|Note that this article is still under construction.|
The National Intelligence Service (Spanish : Servicio Nacional de Inteligencia, SNI) is the primary intelligence agency of Altivebrio tasked for both internal and external intelligence gathering & processing, counter-terrorism and for covert operations. It was established in 1926 by President Miguel de Odeo. The SNI's headquarters is the Gran Barcaza in Nuevo Seville.
In 1978, the Instituto de Inteligencia Interna split from the SNI. The III began to function as Altivebrio's internal security service.
The SNI was created in 1926 by President Miguel de Odeo and José Alcrazias, the latter who served as the first Director of the SNI. President de Odeo created the SNI as the central agency for domestic and foreign intelligence gathering, and since 1930, also began organizing counter terrorism divisions and began covert operations. The SNI is also tasked in researching weapons, technology and economics.
On March 4, 1973 a Mexican Army convoy was ambushed in the outskirts of the town of Santo Tomás de Arriba in Mexico. The convoy was transporting Altivebrian spy Jacobo del Veilto who was arrested in Salina Cruz for espionage.
The two trucks surrounding del Veilto's truck exploded, and a couple of gunmen erupted from the forest, shot and killed the surviving Mexican soldiers, escaped with del Veilto in an unmarked van. Neither the CISEN or the Mexican army were able to locate the gunmen. The van was recovered almost a month later from the sea.
Mexico, along with USA and the United Kingdom blamed the SNI for the attack, but both the SNI spokesperson and President Joseph Vantorres de Claus denied any Altivebrian involvement. On March 15, Mexican photographer Juan del Rio released 10 photographs showing del Veilto living in an Altivebrian government compound in Neuvo Seville. Juan del Rio was denied an exit visa, and was barred from leaving Altivebrio. A CISEN operative said that Juan del Rio was imprisoned by the Altivebrian police, and was executed sometime in 1974.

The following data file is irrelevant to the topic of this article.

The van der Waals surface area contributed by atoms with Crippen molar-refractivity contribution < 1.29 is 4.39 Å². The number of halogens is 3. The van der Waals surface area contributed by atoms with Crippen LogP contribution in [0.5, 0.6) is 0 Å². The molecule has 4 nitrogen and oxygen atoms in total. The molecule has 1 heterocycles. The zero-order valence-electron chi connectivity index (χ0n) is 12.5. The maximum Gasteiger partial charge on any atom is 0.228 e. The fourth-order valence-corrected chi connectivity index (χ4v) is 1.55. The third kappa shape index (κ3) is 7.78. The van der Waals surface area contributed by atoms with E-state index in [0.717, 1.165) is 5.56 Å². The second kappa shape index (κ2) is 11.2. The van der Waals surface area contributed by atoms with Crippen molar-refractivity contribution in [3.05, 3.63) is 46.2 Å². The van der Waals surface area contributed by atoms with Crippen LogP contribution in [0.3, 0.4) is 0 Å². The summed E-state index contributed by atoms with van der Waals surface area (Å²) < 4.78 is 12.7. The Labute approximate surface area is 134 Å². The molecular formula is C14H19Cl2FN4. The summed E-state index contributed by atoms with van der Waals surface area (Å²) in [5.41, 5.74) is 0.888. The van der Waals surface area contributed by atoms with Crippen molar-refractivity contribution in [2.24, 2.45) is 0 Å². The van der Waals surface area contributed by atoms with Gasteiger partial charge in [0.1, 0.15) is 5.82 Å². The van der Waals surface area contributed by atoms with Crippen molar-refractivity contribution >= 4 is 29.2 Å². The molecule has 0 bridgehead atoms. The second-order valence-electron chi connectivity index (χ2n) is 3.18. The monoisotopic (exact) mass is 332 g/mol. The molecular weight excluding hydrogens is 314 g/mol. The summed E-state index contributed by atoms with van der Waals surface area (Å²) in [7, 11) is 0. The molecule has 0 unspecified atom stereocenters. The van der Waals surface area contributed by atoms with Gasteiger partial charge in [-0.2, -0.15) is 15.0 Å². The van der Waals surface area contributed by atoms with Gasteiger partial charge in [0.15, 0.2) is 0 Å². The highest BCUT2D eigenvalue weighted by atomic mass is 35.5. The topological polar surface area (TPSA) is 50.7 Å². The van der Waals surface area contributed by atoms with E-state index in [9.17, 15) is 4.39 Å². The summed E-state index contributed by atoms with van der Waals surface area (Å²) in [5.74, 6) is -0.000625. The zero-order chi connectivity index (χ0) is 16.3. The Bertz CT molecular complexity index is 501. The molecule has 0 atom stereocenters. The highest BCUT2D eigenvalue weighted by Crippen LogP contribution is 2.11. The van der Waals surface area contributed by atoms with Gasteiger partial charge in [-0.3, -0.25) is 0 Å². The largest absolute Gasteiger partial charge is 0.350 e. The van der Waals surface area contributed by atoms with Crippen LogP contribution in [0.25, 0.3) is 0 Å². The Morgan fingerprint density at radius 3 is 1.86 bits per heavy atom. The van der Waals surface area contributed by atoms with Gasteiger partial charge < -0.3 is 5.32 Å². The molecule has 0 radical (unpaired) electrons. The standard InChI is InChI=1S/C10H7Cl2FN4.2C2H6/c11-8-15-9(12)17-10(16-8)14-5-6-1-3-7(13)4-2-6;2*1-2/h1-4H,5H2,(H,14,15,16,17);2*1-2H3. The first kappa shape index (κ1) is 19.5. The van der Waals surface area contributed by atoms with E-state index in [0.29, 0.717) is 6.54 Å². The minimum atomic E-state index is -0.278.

On 10 December, 1980 an Alconbrian refugee camp in Mexico was bombed, killing 203 Alconbrians, 18 Mexican aid workers and injuring more than 300 men, women and children. The Mexican President blamed the SNI, while the SNI denied any involvement.
A week later, in 16 December, 1980 a SNI spokesperson confirmed SNI involvement in the bombings, saying that the SNi bombed the camp to kill six terrorists, whom they believed to be high ranking members of the defunt Alconbrian nationalist organization, the Organizo de Liveri Egaleco.
On 20 December, a report by the UNHRC said that Carlos Golberriez, one of the casualties was a lieutenant of the OLE, who lived in the refugee camp. But the report stressed on the fact that this entire blast was not to kill Golberriez, but was only a racist killing targeting Alconbrians who fled Altivebrio to Mexico.
Operation La TapaEdit
SNI operatives successfully assaulted Organizo Rezizto el Alconbria terrorists who had hijacked a plane carrying Altivebrian Vice-President Fredrick Loyola in 1989. Three SNI AS teams flew undetected to the ALC controlled airbase in the town of Ciudad de Fatta, 45 miles west of Alcacer. Two teams HALO jumped into the airbase, while the third team circled around till the airbase was neutralised of threats and landed it's passenger airplane.
The AS teams shot at the terrorists at the airplane, blew the doors open and killed the remaining hijackers and successfully recovered Loyola and his team, escorted him to their plane, and successfully took off, before Alconbrian reinforcements arrived to the airbase. Subsequently, an Altivebrian bomber later shelled and leveled the entire airbase five days later.
3 SNI operatives were wounded, and 58 ORA terrorists were killed.
Assassination of Antonio DuránEdit
The SNI successfully assassinated the Chief of the Alconbria Liberation Council, Antonio Durán in 1991 in Los Guez. The SNI's Director said that this was one of the SNI's most successful missions ever.
Involvement in the 1984 Puerto Pedro massacreEdit
In 1992, several SNI documents were leaked by the Alconbria Liberation Council, some of which were related to the SNI involvement in the massacre. According to the ALC spokesperson, the SNI supplied weapons and ammunition to the perpetrators of the massacre, along with locations of the Alconbrians and prevented the paramedics and fire departments from reaching the spot. The SNI also threatened to kill journalists in case they tried to expose the massacre.
Nearly a month after the attack, the Director of SNI issued a statement denying any involvement in the attacks. However, till this date, the III has neither claimed responsibility, or denied involvement in the massacre.